You have probably heard the term Pap test and know that you should be getting it regularly. Pap tests are important because they allow us to detect abnormalities in the uterine cervix before they turn into cancer. Thus, Pap tests have saved millions of women’s lives for more than 70 years now.

Nevertheless, as valuable as this test has been for so many years, new technology has come to improve even further our ability to find pre-cancer or early cancer of the cervix. This novel exam is called the HPV test.

In this article you will find all the information you need to know regarding this new technique, which is becoming a routine exam in most countries.


  • Cervical cancer is the second-most-common cancer affecting women worldwide. It is a type of cancer that can easily be prevented, as its cause is known: the human papillomavirus (HPV, read more here).
  • Not all types of HPV are responsible for the development of cancer of the uterine cervix. Approximately 15 types of HPV are related to cancer, these are known as high-risk types or oncogenic viruses.
  • While most HPV infections resolve without treatment, infections with high-risk HPV strains that persist over time can cause precancerous changes in the cervix.
  • Precancerous conditions are not cancer, but if these abnormal changes are not treated, they may become cervical cancer. It may take 10 years or more for precancerous conditions to turn into cancer, but eventually this happens within a shorter time period.
  • Pre-cancer lesions of the cervix do not cause any symptoms. Symptoms only appear in advanced cancer. That is why all healthy women should undergo preventive exams.
  • The mainstay of cervical cancer screening for the last 70 years has been the Pap test (also called Pap smear or Test Papanicolaou). During the procedure, cells from the cervix are gently scraped away with a brush and then examined for abnormal growth, usually called cervical dysplasia,  CIN (cervical intraepithelial neoplasia), or SIL (squamous intraepithelial lesions).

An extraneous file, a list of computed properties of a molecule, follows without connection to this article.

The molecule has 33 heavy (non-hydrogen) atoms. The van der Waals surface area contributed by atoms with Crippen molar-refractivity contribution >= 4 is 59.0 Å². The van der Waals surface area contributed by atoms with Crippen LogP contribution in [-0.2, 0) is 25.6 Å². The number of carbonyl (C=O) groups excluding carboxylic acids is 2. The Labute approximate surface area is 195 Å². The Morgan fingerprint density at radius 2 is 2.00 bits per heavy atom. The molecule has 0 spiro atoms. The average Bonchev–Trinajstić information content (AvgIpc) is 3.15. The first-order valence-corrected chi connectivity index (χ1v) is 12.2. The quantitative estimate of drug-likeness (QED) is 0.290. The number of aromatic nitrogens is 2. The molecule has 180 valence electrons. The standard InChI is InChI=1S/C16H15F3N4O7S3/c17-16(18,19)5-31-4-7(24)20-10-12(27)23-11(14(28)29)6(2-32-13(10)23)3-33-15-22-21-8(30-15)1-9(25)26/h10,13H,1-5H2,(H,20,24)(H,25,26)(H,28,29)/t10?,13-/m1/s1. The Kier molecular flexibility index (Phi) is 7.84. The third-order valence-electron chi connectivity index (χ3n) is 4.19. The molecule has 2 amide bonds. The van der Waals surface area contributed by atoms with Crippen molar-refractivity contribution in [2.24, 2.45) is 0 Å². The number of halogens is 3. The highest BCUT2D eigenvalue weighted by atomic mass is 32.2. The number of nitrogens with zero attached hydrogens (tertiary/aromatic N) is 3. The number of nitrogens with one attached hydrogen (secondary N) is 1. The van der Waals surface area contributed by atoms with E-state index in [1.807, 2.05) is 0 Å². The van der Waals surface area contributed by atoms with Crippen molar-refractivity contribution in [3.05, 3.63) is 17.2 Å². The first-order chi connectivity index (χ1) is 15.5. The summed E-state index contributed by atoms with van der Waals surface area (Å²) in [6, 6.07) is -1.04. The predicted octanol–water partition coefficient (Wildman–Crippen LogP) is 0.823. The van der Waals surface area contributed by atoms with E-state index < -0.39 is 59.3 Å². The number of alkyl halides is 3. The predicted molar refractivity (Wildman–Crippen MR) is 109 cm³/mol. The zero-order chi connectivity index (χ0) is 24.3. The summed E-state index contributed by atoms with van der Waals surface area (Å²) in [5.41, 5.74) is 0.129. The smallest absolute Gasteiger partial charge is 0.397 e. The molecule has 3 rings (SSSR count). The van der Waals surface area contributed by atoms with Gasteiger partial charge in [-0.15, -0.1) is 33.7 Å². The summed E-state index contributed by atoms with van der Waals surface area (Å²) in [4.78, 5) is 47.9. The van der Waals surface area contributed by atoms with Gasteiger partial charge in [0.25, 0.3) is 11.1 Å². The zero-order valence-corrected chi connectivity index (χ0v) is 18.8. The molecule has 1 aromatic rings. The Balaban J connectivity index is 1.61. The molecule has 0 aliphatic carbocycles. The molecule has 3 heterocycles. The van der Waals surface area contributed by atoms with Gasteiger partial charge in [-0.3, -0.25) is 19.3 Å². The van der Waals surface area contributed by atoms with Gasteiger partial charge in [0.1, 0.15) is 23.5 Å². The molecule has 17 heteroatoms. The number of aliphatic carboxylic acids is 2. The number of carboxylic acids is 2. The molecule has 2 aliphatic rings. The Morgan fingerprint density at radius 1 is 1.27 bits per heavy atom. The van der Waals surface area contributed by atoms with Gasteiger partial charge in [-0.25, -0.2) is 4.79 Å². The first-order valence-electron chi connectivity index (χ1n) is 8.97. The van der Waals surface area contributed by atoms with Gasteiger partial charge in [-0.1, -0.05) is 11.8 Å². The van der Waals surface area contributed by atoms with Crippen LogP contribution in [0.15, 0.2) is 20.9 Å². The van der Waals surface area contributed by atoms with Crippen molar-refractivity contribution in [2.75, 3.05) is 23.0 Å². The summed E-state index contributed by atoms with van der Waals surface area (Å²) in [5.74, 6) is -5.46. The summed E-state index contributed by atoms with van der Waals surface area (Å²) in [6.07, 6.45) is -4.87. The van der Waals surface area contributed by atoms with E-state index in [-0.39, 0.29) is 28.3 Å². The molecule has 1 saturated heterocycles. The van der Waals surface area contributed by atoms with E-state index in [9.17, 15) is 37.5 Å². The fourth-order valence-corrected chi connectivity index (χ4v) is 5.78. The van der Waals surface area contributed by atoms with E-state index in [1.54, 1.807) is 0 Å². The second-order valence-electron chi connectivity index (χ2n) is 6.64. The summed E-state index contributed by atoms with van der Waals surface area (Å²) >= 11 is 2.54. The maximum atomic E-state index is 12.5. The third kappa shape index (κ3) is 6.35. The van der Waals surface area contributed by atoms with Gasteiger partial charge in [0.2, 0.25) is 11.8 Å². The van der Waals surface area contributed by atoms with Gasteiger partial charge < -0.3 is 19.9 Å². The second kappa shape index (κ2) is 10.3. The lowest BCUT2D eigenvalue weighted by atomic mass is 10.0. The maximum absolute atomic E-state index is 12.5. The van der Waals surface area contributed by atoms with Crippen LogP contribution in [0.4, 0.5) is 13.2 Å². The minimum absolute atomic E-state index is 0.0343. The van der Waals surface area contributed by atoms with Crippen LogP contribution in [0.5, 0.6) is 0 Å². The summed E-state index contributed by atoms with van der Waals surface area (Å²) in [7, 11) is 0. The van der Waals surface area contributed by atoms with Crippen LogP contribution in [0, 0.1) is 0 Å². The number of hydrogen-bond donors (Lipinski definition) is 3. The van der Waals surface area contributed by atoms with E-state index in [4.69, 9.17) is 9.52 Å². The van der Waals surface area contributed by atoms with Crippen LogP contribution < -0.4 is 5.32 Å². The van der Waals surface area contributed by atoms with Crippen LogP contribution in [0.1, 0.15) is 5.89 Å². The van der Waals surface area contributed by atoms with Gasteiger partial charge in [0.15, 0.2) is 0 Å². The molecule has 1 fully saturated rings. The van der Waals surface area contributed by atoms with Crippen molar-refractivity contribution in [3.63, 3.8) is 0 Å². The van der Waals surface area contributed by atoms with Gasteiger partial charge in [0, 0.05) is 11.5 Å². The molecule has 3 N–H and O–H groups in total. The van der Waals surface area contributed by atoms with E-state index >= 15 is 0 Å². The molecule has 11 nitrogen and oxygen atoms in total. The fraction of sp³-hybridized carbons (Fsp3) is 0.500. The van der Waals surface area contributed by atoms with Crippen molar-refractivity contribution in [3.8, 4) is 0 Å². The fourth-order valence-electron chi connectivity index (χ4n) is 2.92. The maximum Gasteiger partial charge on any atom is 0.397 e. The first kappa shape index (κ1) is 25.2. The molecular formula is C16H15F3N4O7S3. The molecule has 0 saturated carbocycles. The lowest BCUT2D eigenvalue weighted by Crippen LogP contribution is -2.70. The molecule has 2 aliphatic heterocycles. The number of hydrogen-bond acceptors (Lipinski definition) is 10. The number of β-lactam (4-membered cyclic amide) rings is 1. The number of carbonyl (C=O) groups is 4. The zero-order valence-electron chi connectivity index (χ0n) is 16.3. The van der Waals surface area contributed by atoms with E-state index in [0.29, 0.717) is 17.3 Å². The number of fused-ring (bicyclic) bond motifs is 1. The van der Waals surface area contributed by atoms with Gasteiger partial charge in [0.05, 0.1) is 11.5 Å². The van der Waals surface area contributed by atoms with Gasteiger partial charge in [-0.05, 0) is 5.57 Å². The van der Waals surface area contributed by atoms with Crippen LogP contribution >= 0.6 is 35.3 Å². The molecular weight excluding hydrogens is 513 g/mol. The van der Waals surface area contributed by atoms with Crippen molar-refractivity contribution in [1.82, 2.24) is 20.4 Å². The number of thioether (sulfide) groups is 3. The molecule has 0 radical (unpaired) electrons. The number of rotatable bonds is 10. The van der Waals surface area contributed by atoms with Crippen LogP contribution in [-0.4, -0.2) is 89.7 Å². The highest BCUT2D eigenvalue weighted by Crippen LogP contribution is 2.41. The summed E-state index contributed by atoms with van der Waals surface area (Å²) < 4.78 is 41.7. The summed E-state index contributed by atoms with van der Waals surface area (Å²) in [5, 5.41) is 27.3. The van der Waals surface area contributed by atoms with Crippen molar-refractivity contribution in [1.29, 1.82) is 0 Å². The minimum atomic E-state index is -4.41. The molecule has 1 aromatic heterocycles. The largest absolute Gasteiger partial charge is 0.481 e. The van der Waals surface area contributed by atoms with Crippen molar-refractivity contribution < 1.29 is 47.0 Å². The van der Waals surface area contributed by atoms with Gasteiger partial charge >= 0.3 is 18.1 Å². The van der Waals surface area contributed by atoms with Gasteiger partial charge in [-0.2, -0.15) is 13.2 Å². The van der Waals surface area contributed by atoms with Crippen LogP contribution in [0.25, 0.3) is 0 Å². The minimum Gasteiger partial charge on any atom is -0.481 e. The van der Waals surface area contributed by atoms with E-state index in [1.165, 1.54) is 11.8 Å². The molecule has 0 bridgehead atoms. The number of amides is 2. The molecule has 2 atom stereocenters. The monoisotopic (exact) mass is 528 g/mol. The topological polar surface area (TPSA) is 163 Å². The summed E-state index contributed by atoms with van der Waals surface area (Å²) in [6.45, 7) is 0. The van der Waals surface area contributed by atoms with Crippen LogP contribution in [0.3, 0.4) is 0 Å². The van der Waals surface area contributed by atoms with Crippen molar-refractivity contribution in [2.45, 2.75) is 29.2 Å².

• More recently, newer technologies have become available to test for the cancer-causing types of HPV and determine if you may be at risk. This test is called the HPV test.

What is the HPV test?

  • The human papillomavirus (HPV) test detects the presence of the types of HPV virus that can lead to the development of cervical cancer.
  • The HPV test is available only to women. Although men can be infected with HPV and pass the virus along to their sex partners, no HPV test yet exists to detect the virus in men.

Why test for HPV?

  • The Pap test is a simple test that has saved uncountable women lives. However, it is not 100% accurate. The Pap test detects certain cervical abnormalities that will never progress to cancer; on the other hand, it may miss abnormal cells even when they are there.
  • Thus, knowing whether you have a type of HPV that puts you at high risk of cervical cancer will provide valuable information on the next steps in your health care, such as follow-up monitoring, further testing, or treatment of precancerous cells.
  • Recent studies have shown that HPV testing is more effective than Pap smears at detecting precancerous lesions.
  • A Pap test plus an HPV test (called co-testing) is the most effective way to find pre-cancer or early cervical cancer in women 30 and older.

Who should do the HPV test?

The HPV test is recommended if:

  • You are age 30 or older. The HPV test may be done alone or in combination with a Pap smear.
  • Your Pap test showed atypical squamous cells of undetermined significance (ASCUS). ASCUS is a common finding in a Pap test; it may be a sign of HPV infection, although many times it is just related to benign cervical polyps, a bacterial infection, or low hormone levels (menopause).
  • You had a surgical removal of a precancerous lesions, usually 6 months after the treatment. This is called “test of cure”.